So much in business is determined by a simple acronym: ROI (return on investment). Obviously enough, as a businessperson, if you make an investment, you'd like to receive a return on that investment. In fact, the need for a return on investment is so pervasive, essentially no decision is made without first measuring it, evaluating it and factoring it against ROI from other opportunities. What's an acceptable ROI? It really depends on the investor. To some, making a modest 5% return is a sound business decision. When we get into the 20% range, many would say that's a no-brainer investment. Where's my checkbook?!
In the game industry, most investments are made into new technologies and tools to ensure games have the latest bells and whistles. Other times, investments are made in areas like licensing rights (e.g., for a longstanding successful movie franchise) or market intelligence. All in all, investments are made in the hopes of generating more revenue: Make more and better products, sell more products, etc.
That's all fine and good, but much of the game industry is ignoring (or is ignorant to) a massive investment opportunity...
Nuts and Bolts
Countless studies performed over decades and across many business sectors have proven time and again that mature project management practices and an emphasis on keeping workers happy can net massive returns. And, we're talking 1,000%-plus massive.
Investing in development practices such as formal code and design inspections, cost and quality estimation tools, and long-range technology planning can bring upwards of 1,000% return on investment over a multi-year time span. Research has shown that improved software practices pay an average ROI of 500% (including false starts) that is sustainable over many years.
A great deal of this return (or more accurately, savings) comes from improving development lifecycle costs. For example, spending more time in early stage planning and prototyping means unexpected changes and rework can be front-loaded in a project - when change is cheap. Formal production methodologies work to avoid changes late in a project, when the trickledown impact can be massive - the dreaded beta crunch.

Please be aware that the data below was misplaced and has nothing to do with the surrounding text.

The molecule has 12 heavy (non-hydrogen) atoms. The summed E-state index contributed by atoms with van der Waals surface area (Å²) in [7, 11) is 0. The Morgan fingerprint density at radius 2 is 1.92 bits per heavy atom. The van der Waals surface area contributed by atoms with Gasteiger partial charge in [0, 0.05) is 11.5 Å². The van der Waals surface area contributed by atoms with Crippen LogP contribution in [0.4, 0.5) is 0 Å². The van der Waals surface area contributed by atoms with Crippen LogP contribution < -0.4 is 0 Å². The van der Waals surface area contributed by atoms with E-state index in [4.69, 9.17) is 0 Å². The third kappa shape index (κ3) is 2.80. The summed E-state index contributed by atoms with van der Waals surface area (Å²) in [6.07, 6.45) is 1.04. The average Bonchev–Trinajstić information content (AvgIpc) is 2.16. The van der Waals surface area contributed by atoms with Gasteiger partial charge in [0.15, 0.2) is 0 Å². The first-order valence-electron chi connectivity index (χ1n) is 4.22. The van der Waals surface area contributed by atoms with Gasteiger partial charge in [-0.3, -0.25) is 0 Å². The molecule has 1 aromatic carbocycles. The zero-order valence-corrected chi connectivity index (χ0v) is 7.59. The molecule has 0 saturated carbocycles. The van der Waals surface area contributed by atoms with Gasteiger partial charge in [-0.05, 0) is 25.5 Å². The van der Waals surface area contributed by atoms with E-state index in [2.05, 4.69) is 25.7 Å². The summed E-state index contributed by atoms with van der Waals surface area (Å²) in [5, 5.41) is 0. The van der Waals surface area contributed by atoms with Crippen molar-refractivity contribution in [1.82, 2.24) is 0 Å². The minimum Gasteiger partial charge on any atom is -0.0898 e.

Returns also come from improved production time and more predictable schedules - the stuff producers dream about. No need to explain the benefits here on the gaming front, with so much riding on a holiday shopping window or simultaneous movie launch.
Another area that drives returns is improved quality. Better and smarter production leads to games with fewer bugs and stronger feature sets. Though this is more subjective to gauge, a less painful production enables developers to infuse the game with more of the "fun bits." More seriously, a front-loaded, iterative pre-production process allows the team to more easily "discover" and fine-tune the fun, as opposed to waiting for everything to miraculously come together at the end of a project.
The desired response is, "Where's my checkbook?!" Right?
Wrong. Unlike writing a check to the bank and getting check + x% back in a year, this is the kind of investment that requires work. And most of us are just too lazy. As one anti-motivation poster said eloquently: